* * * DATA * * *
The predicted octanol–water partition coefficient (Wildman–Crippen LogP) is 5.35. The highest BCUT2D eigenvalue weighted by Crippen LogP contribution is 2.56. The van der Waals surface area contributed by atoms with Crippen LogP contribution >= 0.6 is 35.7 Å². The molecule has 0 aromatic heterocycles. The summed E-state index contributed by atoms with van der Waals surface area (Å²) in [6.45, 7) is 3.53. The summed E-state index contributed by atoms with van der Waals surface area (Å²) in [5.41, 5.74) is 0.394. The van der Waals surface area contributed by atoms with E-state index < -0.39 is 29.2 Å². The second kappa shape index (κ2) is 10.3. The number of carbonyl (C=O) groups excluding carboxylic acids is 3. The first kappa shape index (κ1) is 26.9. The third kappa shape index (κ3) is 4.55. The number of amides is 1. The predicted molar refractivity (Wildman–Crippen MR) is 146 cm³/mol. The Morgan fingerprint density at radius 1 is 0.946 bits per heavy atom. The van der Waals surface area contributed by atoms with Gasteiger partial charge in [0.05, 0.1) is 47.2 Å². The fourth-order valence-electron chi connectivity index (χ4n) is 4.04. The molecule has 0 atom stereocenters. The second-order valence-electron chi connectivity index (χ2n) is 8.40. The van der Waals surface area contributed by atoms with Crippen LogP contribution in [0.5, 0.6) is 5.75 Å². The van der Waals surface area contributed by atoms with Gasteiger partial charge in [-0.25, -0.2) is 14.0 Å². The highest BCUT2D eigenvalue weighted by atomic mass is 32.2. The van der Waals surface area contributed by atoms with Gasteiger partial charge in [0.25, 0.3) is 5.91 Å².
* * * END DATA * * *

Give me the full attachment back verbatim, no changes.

The predicted octanol–water partition coefficient (Wildman–Crippen LogP) is 5.35. The highest BCUT2D eigenvalue weighted by Crippen LogP contribution is 2.56. The van der Waals surface area contributed by atoms with Crippen LogP contribution >= 0.6 is 35.7 Å². The molecule has 0 aromatic heterocycles. The summed E-state index contributed by atoms with van der Waals surface area (Å²) in [6.45, 7) is 3.53. The summed E-state index contributed by atoms with van der Waals surface area (Å²) in [5.41, 5.74) is 0.394. The van der Waals surface area contributed by atoms with E-state index < -0.39 is 29.2 Å². The second kappa shape index (κ2) is 10.3. The number of carbonyl (C=O) groups excluding carboxylic acids is 3. The first kappa shape index (κ1) is 26.9. The third kappa shape index (κ3) is 4.55. The number of amides is 1. The predicted molar refractivity (Wildman–Crippen MR) is 146 cm³/mol. The Morgan fingerprint density at radius 1 is 0.946 bits per heavy atom. The van der Waals surface area contributed by atoms with Gasteiger partial charge in [0.05, 0.1) is 47.2 Å². The fourth-order valence-electron chi connectivity index (χ4n) is 4.04. The molecule has 0 atom stereocenters. The second-order valence-electron chi connectivity index (χ2n) is 8.40. The van der Waals surface area contributed by atoms with Crippen LogP contribution in [0.5, 0.6) is 5.75 Å². The van der Waals surface area contributed by atoms with Gasteiger partial charge in [-0.25, -0.2) is 14.0 Å². The highest BCUT2D eigenvalue weighted by atomic mass is 32.2. The van der Waals surface area contributed by atoms with Gasteiger partial charge in [0.25, 0.3) is 5.91 Å².